A regular criticism of HS2 is that remote working is reducing the need for travel and allowing workers to be equally productive in and out of the office.
Yesterday morning Steve Baker MP, who was one of the opponents calling for Thursday’s (October 13) Commons debate, tweeted that he was ‘getting plenty of work done’ on a fast train from Penrith to London.
Jerry Marshall from AGHAST told the Transport Select Committee he was as productive on trains as in the office.
Nobody who supports HS2 dismisses this technology and the great possibilities it brings.
However, as Professor Andrew McNaughton said, the internet allows people to roam more freely with work, rather than avoid travel.
People like to meet to do business face to face. It’s about building trust.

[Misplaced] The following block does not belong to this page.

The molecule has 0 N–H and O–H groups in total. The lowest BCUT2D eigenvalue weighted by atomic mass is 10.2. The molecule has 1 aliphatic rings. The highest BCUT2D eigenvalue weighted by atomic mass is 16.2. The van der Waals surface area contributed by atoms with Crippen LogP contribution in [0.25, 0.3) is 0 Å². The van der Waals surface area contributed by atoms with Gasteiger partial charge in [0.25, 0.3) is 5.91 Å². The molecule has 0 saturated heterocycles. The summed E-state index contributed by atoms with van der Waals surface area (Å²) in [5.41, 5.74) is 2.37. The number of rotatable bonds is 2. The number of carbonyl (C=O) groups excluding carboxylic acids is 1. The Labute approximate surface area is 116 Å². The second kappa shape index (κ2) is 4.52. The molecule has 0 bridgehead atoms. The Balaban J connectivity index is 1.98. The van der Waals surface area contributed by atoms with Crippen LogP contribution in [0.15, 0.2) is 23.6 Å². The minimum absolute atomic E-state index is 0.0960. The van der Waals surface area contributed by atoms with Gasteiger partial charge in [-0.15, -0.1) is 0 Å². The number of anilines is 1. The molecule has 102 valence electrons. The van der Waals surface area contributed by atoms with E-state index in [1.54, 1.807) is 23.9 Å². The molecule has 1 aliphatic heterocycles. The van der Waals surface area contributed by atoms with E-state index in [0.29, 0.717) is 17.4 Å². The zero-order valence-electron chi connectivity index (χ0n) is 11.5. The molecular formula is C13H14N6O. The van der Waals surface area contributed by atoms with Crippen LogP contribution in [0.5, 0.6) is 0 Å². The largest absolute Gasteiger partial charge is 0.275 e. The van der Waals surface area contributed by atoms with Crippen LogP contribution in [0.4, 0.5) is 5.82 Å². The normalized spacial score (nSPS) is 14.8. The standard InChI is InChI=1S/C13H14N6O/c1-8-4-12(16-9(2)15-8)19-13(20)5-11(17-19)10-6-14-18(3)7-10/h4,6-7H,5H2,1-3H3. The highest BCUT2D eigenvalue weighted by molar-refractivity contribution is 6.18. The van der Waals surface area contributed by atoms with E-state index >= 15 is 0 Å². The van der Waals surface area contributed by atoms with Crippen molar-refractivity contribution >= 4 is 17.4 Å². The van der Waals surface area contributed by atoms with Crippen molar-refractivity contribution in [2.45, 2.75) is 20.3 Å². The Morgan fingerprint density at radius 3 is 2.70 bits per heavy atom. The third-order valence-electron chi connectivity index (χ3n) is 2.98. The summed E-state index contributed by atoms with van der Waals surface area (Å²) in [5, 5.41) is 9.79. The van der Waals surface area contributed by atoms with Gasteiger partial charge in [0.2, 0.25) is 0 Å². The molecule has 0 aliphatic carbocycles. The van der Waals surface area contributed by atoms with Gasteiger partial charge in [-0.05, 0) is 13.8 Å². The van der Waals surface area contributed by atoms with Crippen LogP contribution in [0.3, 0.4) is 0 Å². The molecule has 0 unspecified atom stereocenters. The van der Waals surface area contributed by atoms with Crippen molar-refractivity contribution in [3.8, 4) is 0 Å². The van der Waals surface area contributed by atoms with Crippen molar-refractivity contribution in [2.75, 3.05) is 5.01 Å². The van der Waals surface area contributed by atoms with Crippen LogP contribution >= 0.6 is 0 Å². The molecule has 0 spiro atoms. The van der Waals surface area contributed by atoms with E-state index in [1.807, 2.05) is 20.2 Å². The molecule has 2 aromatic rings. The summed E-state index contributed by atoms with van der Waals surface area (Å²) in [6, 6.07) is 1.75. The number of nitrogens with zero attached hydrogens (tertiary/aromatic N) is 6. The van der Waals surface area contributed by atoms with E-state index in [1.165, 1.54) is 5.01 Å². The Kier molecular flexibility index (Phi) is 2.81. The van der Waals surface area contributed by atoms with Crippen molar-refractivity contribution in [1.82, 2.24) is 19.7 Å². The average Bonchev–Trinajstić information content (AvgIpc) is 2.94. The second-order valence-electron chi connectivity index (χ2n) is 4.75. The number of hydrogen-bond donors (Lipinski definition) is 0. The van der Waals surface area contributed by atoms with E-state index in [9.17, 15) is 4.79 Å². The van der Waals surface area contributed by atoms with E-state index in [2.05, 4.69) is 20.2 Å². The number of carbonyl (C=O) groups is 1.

There are reports which question the quality and quantity of work completed on trains (read here) and reports concluding plenty of good work is done in transit.
However, one fact that cannot be disputed is the continuing rise in passenger journeys, despite developments in IT.
ATOC (Association of Train Operating Companies) released the latest passenger statistics yesterday (October 17).
- Passenger numbers on the railways grew by 5.3% over the summer months.
- The railways are set for their busiest peacetime year since the 1920s with well over 1.3bn journeys expected to have been made by train by the end of 2011.
When comparisons are made with the 1920s it is worth pointing out we have around half the network we had back then.
In Quarter 3 2011 (26 June – 17 September):
– There were 314.3 million passenger journeys, compared to 298.4m million in Q3 2010 – a rise of 5.3%.
Since rail privatisation was completed in 1997, passenger numbers have increased by 69%.
Rail continues to grow and the West Coast Main line becomes increasingly crowded.
So arguments about productivity while working on the train may become irrelevant unless we deal with the capacity problems we are facing.